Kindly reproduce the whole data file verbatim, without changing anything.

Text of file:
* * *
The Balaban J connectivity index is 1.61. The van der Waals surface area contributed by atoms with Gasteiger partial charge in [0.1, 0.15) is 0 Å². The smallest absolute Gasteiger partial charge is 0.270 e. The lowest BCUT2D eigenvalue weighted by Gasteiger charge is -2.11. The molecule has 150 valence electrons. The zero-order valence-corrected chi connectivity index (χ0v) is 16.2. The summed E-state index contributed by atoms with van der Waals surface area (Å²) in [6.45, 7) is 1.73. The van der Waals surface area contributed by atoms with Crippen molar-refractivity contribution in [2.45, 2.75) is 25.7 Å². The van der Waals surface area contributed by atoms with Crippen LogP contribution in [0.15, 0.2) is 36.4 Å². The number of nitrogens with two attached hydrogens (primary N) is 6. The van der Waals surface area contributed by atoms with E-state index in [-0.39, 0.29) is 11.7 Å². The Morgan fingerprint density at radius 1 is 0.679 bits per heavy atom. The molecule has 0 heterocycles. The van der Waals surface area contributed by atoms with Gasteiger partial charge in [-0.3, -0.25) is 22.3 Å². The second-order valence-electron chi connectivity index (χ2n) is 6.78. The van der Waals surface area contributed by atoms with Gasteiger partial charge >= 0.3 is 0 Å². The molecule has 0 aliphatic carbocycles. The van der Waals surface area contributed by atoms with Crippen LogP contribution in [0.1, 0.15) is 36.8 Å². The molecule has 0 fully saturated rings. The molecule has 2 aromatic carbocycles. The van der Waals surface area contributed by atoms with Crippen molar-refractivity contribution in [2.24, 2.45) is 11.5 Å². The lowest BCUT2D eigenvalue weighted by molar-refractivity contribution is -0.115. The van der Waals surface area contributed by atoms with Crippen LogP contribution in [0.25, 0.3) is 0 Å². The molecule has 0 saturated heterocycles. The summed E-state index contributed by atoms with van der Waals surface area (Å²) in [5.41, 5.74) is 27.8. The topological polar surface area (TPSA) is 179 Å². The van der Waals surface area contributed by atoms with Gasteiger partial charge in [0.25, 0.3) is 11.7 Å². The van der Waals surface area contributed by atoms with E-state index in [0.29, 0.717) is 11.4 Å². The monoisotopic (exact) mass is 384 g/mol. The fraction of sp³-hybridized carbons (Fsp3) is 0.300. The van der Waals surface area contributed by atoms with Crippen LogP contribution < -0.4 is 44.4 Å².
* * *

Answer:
The Balaban J connectivity index is 1.61. The van der Waals surface area contributed by atoms with Gasteiger partial charge in [0.1, 0.15) is 0 Å². The smallest absolute Gasteiger partial charge is 0.270 e. The lowest BCUT2D eigenvalue weighted by Gasteiger charge is -2.11. The molecule has 150 valence electrons. The zero-order valence-corrected chi connectivity index (χ0v) is 16.2. The summed E-state index contributed by atoms with van der Waals surface area (Å²) in [6.45, 7) is 1.73. The van der Waals surface area contributed by atoms with Crippen molar-refractivity contribution in [2.45, 2.75) is 25.7 Å². The van der Waals surface area contributed by atoms with Crippen LogP contribution in [0.15, 0.2) is 36.4 Å². The number of nitrogens with two attached hydrogens (primary N) is 6. The van der Waals surface area contributed by atoms with E-state index in [-0.39, 0.29) is 11.7 Å². The Morgan fingerprint density at radius 1 is 0.679 bits per heavy atom. The molecule has 0 heterocycles. The van der Waals surface area contributed by atoms with Gasteiger partial charge in [-0.3, -0.25) is 22.3 Å². The second-order valence-electron chi connectivity index (χ2n) is 6.78. The van der Waals surface area contributed by atoms with Gasteiger partial charge >= 0.3 is 0 Å². The molecule has 0 aliphatic carbocycles. The van der Waals surface area contributed by atoms with Crippen LogP contribution in [0.1, 0.15) is 36.8 Å². The molecule has 0 fully saturated rings. The molecule has 2 aromatic carbocycles. The van der Waals surface area contributed by atoms with Crippen molar-refractivity contribution in [2.24, 2.45) is 11.5 Å². The lowest BCUT2D eigenvalue weighted by molar-refractivity contribution is -0.115. The van der Waals surface area contributed by atoms with Crippen LogP contribution in [0.25, 0.3) is 0 Å². The molecule has 0 saturated heterocycles. The summed E-state index contributed by atoms with van der Waals surface area (Å²) in [5.41, 5.74) is 27.8. The topological polar surface area (TPSA) is 179 Å². The van der Waals surface area contributed by atoms with Gasteiger partial charge in [0.25, 0.3) is 11.7 Å². The van der Waals surface area contributed by atoms with E-state index in [0.29, 0.717) is 11.4 Å². The monoisotopic (exact) mass is 384 g/mol. The fraction of sp³-hybridized carbons (Fsp3) is 0.300. The van der Waals surface area contributed by atoms with Crippen LogP contribution < -0.4 is 44.4 Å².